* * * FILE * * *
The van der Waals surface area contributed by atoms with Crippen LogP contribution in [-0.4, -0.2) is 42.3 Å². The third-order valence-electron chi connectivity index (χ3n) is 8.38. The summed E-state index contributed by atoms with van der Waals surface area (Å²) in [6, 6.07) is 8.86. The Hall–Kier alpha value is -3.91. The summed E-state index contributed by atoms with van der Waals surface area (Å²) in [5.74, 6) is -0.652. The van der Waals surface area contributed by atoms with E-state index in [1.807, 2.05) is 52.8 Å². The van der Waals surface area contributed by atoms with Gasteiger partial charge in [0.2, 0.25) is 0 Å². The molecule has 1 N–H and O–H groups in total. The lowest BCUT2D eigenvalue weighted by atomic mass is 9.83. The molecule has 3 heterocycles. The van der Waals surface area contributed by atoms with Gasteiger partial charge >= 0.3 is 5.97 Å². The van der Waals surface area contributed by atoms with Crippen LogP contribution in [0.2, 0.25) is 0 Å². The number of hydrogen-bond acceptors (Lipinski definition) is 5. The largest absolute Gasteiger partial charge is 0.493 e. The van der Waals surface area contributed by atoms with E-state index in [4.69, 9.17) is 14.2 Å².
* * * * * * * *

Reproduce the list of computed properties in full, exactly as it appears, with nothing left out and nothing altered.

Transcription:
The van der Waals surface area contributed by atoms with Crippen LogP contribution in [-0.4, -0.2) is 42.3 Å². The third-order valence-electron chi connectivity index (χ3n) is 8.38. The summed E-state index contributed by atoms with van der Waals surface area (Å²) in [6, 6.07) is 8.86. The Hall–Kier alpha value is -3.91. The summed E-state index contributed by atoms with van der Waals surface area (Å²) in [5.74, 6) is -0.652. The van der Waals surface area contributed by atoms with E-state index in [1.807, 2.05) is 52.8 Å². The van der Waals surface area contributed by atoms with Gasteiger partial charge in [0.2, 0.25) is 0 Å². The molecule has 1 N–H and O–H groups in total. The lowest BCUT2D eigenvalue weighted by atomic mass is 9.83. The molecule has 3 heterocycles. The van der Waals surface area contributed by atoms with Gasteiger partial charge >= 0.3 is 5.97 Å². The van der Waals surface area contributed by atoms with Crippen LogP contribution in [0.2, 0.25) is 0 Å². The number of hydrogen-bond acceptors (Lipinski definition) is 5. The largest absolute Gasteiger partial charge is 0.493 e. The van der Waals surface area contributed by atoms with E-state index in [4.69, 9.17) is 14.2 Å².